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MMA welcomes the resignation of the SABC Board Chair Ms Ellen Tshabalala

MMA welcomes the decision taken by Ms. Ellen Tshabalala to resign as the SABC Chairperson of the board. While positive we cannot lose sight on the importance of good governance at the SABC, as well as to ensure appropriate accountability mechanisms are put into place.

Visible Invisibility: Gender Discrimination in South African Media Workplaces

The findings reveal interesting and concerning issues about gender discrimination in the country’s newsrooms. The research revealed that gender discrimination is a problem and a long history of inequality among the sexes is among the causes. Gender discrimination in South Africa’s newsrooms is about power, with those in positions of authority generally the perpetrators.

Gender on the Agenda: Narratives Of Masculinity In South African Media

The study explores definitions of masculinity and the ways in which masculinity is understood and communicated in the media. To get to it’s findings the study compares and cross-references information derived from monitoring the content of news media and interviews with journalists, as well as focus group discussions conducted with male and female respondents in Alexandra (Alex) and the University of Johannesburg (UJ). A key objective of this research is to challenge existing versions of masculinity portrayed in the media.

MMA calls on SABC Chair, Ms Ellen Tshabalala to resign immediately

Media Monitoring Africa (MMA) welcomes the decision taken by Parliament’s Portfolio Committee on Communications on an issue that has not only further damaged the integrity of the SABC but also cost Ms Ellen Tshabalala her reputation. We therefore call on the SABC Chair, Ms Ellen Tshabalala to resign with immediate effect.

MMA Written Submission to USAASA on the Qualifying Criteria for the Set-top-box Scheme of Ownership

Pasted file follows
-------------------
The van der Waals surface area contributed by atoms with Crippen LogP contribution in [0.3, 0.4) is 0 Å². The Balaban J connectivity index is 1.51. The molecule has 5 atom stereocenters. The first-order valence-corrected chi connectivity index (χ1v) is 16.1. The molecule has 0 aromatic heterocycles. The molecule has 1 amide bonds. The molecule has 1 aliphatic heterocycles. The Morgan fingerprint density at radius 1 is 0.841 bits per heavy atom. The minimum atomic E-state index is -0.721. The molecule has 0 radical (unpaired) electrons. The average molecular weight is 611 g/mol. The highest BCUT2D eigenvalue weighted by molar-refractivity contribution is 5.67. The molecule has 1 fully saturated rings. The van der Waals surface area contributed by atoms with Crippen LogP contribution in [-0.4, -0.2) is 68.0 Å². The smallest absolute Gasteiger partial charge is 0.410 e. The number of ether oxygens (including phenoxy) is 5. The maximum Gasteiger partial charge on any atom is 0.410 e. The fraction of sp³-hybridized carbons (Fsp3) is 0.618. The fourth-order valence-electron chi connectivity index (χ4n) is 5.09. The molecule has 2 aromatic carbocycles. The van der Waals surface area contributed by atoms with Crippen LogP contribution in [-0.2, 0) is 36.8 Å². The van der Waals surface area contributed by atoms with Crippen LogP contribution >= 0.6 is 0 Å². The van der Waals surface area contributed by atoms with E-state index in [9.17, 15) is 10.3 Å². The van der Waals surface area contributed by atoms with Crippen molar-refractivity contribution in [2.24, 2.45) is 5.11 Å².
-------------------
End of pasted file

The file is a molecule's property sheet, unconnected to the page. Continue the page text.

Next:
The Universal Service & Access Agency of South Africa (USAASA), the government agency tasked with bridging South Africa’s digital divide, has provided details of those who will qualify for a subsidy when buying a set-top box for watching digital terrestrial television. As universal access is considered a basic human right, MMA respectfully submits that in developing the Proposed Qualifying Criteria for the Set Top Box (STB) scheme, USAASA appears to have ignored the vast majority of households that it needs to service.

Gender on the Agenda - MMA Report Launch

Media Monitoring Africa would like to invite you to be a part of an exciting event where we will be putting Gender back on the Agenda. Please see the invitation for more information.

MMA’s Submission on User Generated Comments

MMA was asked to make a submission to the Independent Newspapers User-Generated Content Panel. The main aim of the Panel is to report on and make recommendations concerning hate speech, personal attacks and defamatory statements contained in comments by the public on internet websites controlled by Independent Newspapers.

What is Wazimap?

William Bird, Director of MMA explains what Wazimap is, how to use it and how Wazimap can work for you! See one of MMA’s newest interactive online tools for journalists.

The Times shows that fathers are parents too
Media Monitoring Africa congratulates The Times for exploring an angle that is seldom explored when it comes to reporting on child adoption and custody related matters.
Join MMA and Centre for Child Law for the Sexual Offences Amendment Act and the Media Conference

Media Monitoring Africa and the Centre for Child Law invite you to attend the Prestigious Inaugural Lecture Series on the Sexual Offences Amendment Act and the Media.

Mail and Guardian’s follow-up gets a thumbs up

Mail and Guardian’s article “Foundations are laid to tackle the mud schools debacle” (12-18/09/2014, pp.10&11) reminds us that many schools in the Eastern Cape still do not have proper infrastructure.

MMA Written Submission to ICASA on the Review of Regulation on South African Local Content

In Notice No. 529 published in Government Gazette No. 37803 dated 4 July 2014, the Independent Communications Authority of South Africa (ICASA) published the Discussion Document on the Review of Regulation on South African Local Content: Television and Radio. MMA commends ICASA for initiating this process and publishing the discussion document. However, we are deeply concerned about the lack of reference in the document to the actual research done by the regulator. There are very few references to the research and case studies; this unfortunately weakens the “Discussion Document”.

Vulnerable children deserve better protection

Articles by Daily Sun have been selected for a MAD for putting the already vulnerable children at risk of harm.

An inconsideration steals The Star’s shine

Reports by The Star focusing on children involved in sensitive matters highlight a clear need for consistency when it comes to reporting on children. 

SABC still lacking quality local content

An article written by Andile Ndlovu and published on Times Lives looks at the state of local content on our public broadcaster, the SABC. The article makes reference to MMA’s report, Lack of Diversity: Analysis of SABC News and Programming (2012).